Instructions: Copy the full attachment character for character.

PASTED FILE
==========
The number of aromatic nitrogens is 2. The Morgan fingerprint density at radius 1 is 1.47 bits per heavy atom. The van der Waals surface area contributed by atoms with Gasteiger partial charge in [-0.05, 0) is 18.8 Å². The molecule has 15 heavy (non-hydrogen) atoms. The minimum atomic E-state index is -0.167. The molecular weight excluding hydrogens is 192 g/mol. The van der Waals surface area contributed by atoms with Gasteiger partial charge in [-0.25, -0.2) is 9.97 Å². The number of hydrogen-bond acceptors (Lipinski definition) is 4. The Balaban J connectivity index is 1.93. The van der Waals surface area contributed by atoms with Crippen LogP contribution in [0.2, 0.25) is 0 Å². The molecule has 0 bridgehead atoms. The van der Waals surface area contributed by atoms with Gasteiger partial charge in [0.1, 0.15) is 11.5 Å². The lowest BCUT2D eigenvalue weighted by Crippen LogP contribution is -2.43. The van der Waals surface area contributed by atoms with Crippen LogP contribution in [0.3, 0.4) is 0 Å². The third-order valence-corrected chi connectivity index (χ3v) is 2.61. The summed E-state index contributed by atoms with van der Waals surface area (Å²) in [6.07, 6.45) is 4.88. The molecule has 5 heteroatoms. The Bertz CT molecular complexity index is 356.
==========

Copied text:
The number of aromatic nitrogens is 2. The Morgan fingerprint density at radius 1 is 1.47 bits per heavy atom. The van der Waals surface area contributed by atoms with Gasteiger partial charge in [-0.05, 0) is 18.8 Å². The molecule has 15 heavy (non-hydrogen) atoms. The minimum atomic E-state index is -0.167. The molecular weight excluding hydrogens is 192 g/mol. The van der Waals surface area contributed by atoms with Gasteiger partial charge in [-0.25, -0.2) is 9.97 Å². The number of hydrogen-bond acceptors (Lipinski definition) is 4. The Balaban J connectivity index is 1.93. The van der Waals surface area contributed by atoms with Crippen LogP contribution in [0.2, 0.25) is 0 Å². The molecule has 0 bridgehead atoms. The van der Waals surface area contributed by atoms with Gasteiger partial charge in [0.1, 0.15) is 11.5 Å². The lowest BCUT2D eigenvalue weighted by Crippen LogP contribution is -2.43. The van der Waals surface area contributed by atoms with Crippen LogP contribution in [0.3, 0.4) is 0 Å². The third-order valence-corrected chi connectivity index (χ3v) is 2.61. The summed E-state index contributed by atoms with van der Waals surface area (Å²) in [6.07, 6.45) is 4.88. The molecule has 5 heteroatoms. The Bertz CT molecular complexity index is 356.